Squirrels escape climate change by taking over a ghost town
Bodie, Calif., is, technically, a gold-rush ghost town and a state historical park. But a more accurate way to describe it would be “squirrel heaven.” According to Pacific Standard, a thriving population of Belding’s ground squirrels has pretty much taken over the town:
They pop out from under the floors of shuttered bars and tear around meadows littered with rusting mine machinery. They stand attentively in the road, as if ready to collect entrance fees.
And, actually, the only reason the squirrels are thriving here is that there’s a town that humans more or less abandoned. The forests where these squirrels used to live are warming up, and they’ve had to more to higher altitudes. But for some mysterious reason, places where humans used to live still make good squirrel hangouts. Standard:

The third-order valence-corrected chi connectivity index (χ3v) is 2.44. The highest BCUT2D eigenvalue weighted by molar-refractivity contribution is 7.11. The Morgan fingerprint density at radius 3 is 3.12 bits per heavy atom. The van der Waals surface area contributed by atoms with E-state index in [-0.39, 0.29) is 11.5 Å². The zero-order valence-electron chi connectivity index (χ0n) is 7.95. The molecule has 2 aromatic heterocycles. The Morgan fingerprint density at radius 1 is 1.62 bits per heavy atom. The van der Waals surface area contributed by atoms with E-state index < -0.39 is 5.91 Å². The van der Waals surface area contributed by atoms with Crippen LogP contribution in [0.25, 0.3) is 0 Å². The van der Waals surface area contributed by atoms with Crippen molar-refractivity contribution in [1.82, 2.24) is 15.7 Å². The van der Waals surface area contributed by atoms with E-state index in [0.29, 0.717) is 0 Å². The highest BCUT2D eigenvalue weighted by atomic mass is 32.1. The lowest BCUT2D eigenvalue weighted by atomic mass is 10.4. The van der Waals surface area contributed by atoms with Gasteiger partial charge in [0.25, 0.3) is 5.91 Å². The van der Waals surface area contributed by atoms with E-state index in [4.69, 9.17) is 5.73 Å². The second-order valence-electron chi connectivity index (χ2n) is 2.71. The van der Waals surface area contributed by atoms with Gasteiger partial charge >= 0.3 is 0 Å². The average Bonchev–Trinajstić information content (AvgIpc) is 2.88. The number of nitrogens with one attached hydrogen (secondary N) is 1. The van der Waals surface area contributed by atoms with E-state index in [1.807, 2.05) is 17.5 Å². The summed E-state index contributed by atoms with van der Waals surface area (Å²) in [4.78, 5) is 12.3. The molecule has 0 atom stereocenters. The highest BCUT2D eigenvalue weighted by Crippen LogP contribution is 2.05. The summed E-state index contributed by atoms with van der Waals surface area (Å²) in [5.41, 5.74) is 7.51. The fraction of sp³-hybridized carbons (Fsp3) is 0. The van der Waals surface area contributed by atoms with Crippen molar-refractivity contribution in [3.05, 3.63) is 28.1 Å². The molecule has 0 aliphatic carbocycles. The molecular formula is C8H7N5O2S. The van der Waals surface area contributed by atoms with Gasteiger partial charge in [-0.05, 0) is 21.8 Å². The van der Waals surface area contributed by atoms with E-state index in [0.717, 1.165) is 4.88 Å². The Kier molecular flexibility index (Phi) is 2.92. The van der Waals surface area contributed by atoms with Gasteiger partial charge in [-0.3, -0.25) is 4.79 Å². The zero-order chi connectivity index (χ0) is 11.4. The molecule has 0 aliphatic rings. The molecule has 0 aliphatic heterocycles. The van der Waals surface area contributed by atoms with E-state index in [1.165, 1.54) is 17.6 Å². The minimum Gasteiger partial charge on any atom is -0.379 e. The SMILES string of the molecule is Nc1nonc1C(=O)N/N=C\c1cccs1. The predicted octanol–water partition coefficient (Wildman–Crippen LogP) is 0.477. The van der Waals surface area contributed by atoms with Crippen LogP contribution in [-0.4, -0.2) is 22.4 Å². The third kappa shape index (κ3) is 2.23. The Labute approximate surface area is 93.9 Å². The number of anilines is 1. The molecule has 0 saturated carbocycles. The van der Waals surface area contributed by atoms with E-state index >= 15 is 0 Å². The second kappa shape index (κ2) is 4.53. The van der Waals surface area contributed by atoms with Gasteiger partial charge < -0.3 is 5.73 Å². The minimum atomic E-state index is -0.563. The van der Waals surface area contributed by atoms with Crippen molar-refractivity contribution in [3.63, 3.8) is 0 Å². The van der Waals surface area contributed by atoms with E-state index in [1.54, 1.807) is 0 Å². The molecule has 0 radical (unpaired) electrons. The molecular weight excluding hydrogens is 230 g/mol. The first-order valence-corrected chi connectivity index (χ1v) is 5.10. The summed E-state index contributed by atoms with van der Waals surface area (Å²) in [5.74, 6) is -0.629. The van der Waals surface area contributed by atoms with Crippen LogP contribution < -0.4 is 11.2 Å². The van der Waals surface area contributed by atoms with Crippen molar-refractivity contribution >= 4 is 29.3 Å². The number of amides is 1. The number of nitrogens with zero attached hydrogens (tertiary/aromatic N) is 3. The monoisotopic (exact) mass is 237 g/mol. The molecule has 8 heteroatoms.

There are three times as many squirrels in man-made locations as in the high-elevation Sierran meadows where they still survive in nature….Do they like the irrigated turf grass? Drainage ditches? Food from tourists? Are Bodie’s crowds—as many as 200,000 visitors yearly—scaring predators away? It could be all, or none, of these.
Or maybe they’re looking for gold. What do they know that we don’t?
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